• Monday, May 27, 2024
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BusinessDay

Let them eat with you

Let them eat with you

The melt in the mouth of mashed potatoes, creamy as I like it and smooth like butter, had gotten the better of my daughter. She was giddy and fell into heaps of laughter at the slightest comment. The little fish was giving. Sumptuous and swathed in the finest grade, stir-fry vegetables of sweet peppers, carrots, and white onion. A sight for sore eyes in presentation. The taste is for a different day of conversation. All the juices of the food are delivered to your palate in the most delicious way, heavenly and truly divine.

This is the state in which we found ourselves when our tongues loosened. Good food. Good company. Good gist. Parenting is hard for everyone. Our first parenting job is with our first child, so we generally learn on the job. But as we go along, the task becomes harder by the day, different from child to child. As they become adults, their personalities keep evolving, and we must keep a keen eye on them all, as different and precious as they all are. We have gone from a child who did not think she was pretty enough to another who believes I don’t love them as much as I love their siblings. This is insane because all my kids are good-looking, and I love them all to bits. Then we went into the department of Mom. “Why are you looking at me like that?” even when I am not looking, or “Stop judging me, mom.” We look back now and laugh hard. All of them—my friends, my confidants, and my pride.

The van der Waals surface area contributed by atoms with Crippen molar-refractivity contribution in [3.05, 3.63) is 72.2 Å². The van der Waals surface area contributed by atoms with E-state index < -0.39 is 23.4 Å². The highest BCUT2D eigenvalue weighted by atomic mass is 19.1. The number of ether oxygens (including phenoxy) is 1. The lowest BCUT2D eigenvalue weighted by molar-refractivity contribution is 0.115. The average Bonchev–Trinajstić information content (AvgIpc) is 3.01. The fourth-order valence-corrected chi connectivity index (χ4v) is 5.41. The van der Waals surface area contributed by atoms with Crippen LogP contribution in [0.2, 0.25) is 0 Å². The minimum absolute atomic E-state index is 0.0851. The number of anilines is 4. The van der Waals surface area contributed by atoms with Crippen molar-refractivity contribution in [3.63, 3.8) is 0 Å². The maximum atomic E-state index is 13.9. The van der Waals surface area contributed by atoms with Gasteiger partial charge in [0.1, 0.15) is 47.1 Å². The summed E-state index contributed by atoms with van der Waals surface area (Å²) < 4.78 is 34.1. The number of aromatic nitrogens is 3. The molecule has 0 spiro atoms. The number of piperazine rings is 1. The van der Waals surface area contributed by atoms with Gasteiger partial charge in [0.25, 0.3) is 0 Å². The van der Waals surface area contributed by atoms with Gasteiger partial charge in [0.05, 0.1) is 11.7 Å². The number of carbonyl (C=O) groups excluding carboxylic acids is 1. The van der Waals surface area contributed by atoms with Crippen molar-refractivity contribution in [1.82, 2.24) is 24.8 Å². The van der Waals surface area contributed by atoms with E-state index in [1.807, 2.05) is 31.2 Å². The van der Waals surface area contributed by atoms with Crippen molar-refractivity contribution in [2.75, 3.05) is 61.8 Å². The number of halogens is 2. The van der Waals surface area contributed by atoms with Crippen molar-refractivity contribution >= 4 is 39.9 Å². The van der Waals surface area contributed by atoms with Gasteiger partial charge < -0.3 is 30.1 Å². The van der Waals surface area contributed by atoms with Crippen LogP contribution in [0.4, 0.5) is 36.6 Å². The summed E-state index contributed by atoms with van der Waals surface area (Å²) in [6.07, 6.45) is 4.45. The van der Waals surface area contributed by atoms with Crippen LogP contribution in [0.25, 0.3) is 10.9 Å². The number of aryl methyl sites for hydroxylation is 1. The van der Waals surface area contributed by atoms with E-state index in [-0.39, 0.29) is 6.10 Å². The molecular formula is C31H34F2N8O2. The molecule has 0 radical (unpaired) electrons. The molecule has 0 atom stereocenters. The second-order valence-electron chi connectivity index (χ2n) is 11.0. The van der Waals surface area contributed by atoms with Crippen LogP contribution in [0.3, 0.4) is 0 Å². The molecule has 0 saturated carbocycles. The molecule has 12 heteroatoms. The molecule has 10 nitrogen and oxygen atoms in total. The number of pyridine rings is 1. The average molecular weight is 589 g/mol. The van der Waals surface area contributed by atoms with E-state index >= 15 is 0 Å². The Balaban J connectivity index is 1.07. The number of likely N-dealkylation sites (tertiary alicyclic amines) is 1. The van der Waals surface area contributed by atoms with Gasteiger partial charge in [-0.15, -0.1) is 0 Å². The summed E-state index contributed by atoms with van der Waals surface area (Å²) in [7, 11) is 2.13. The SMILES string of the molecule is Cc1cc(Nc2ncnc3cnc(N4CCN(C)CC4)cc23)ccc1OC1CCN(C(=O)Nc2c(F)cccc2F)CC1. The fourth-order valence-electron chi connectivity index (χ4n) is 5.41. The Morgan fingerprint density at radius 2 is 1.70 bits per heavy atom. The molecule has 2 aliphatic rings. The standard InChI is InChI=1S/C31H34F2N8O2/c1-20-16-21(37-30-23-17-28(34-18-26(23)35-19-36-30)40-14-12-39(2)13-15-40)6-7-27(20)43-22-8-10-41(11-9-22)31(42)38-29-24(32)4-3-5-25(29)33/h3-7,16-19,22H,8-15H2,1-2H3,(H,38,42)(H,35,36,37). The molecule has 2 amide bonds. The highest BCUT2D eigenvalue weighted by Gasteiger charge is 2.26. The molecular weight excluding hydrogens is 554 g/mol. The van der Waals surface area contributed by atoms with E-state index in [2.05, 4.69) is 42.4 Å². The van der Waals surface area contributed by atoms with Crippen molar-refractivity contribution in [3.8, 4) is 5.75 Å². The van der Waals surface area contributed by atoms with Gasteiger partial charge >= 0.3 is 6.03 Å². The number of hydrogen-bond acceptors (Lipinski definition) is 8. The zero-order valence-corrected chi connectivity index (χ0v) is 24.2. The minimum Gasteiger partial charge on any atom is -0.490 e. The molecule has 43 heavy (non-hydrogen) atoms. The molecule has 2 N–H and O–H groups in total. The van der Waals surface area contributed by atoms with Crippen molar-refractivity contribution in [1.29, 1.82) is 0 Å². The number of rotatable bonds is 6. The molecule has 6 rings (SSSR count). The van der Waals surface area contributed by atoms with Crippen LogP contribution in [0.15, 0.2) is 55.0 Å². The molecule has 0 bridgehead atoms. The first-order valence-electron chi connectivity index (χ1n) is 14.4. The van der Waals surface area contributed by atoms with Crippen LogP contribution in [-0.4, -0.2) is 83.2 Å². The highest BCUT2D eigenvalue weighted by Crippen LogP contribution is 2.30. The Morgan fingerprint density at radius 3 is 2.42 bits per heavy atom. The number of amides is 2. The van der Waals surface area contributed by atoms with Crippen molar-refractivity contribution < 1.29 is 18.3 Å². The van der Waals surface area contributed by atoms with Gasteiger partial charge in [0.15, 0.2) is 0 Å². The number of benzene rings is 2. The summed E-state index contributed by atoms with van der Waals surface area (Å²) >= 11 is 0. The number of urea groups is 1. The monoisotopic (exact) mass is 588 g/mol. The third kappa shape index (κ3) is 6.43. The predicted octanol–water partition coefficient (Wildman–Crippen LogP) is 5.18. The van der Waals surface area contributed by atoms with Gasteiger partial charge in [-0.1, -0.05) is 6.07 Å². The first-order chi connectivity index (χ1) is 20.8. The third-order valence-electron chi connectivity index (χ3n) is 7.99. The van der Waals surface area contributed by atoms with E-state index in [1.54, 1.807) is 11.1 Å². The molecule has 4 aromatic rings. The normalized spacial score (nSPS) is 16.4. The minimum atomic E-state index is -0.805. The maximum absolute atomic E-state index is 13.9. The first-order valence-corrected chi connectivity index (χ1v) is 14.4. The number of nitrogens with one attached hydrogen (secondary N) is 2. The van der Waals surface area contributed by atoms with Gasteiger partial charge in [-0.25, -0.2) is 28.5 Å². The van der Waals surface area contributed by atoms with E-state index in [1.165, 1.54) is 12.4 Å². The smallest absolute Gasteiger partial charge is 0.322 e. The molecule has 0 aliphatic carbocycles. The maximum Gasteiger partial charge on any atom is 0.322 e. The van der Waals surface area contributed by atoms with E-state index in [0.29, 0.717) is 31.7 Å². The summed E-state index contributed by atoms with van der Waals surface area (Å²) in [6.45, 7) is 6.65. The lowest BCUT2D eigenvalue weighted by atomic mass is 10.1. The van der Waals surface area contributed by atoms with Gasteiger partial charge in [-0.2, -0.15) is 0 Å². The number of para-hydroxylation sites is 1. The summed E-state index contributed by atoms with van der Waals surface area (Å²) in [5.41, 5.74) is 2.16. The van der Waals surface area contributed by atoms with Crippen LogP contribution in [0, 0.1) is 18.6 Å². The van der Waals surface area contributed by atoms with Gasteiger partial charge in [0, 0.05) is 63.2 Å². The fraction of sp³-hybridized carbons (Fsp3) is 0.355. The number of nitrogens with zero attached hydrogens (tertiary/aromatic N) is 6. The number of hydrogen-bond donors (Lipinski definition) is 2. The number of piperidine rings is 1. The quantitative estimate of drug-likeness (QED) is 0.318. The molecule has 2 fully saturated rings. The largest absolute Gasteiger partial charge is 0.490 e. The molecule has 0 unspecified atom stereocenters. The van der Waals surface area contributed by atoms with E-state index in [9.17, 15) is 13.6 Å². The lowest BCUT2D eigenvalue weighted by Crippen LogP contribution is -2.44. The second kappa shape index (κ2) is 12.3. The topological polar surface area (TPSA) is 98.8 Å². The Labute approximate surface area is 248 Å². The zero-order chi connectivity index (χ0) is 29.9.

Food remains the glue that binds families and communities together. Food is community.

I have learned the art of eating with my people, no matter how busy I get. Being a working mother is a hard nut to crack when it comes to work-life balance. You must be intentional. Once in a while, eat out with everyone; other times, eat out with individuals. This way, you get to bond and observe other things going on, that you may have missed. These days, we are cultivating cooking together. Something we did ten years ago. Now we are all grown women together in the kitchen. The vibe and ambience are different from when they were 10 or 13 years old. Our conversations are more friendly, and they are now willing to get the get the gist. We are at ease with each other, and we share notes. When I cook, my kids can tell. The house is filled with good aromas and healthy, delicious meals passed down from my mother and my mother-in-law and from my grandmother, my mother’s mother. It’s amazing how food can give us permission to open doors hitherto closed, how it can lead us down a path unknown, and how it also cements love and community.

It is important that families make time to eat together. Children and parents, cousins and uncles, aunties and grandparents. I have discovered that the younger generation is so different from us. Technology is driving them away from the community. They do not have resilience. They cannot cope with crises, heartbreak, traffic, a change at work, with their bosses, with their siblings, with climate change, and lately with their spouses. Today the pressures are much but we also had our pressures. We are more resilient. We managed our crisis better, and we managed our forebears better. All of this can be better for our children if we eat together. They learn valuable lessons from us, and we steady the boat for them, support them, and be there for them. Food can make it all happen.

As Workers’ Day just took place early this week, the issue of work-life balance is critical in these difficult times. While we wish all working parents well, we also wish working children well. More importantly, let’s eat together. No matter how busy we are, Food is always community. Happy belated Workers’ Day!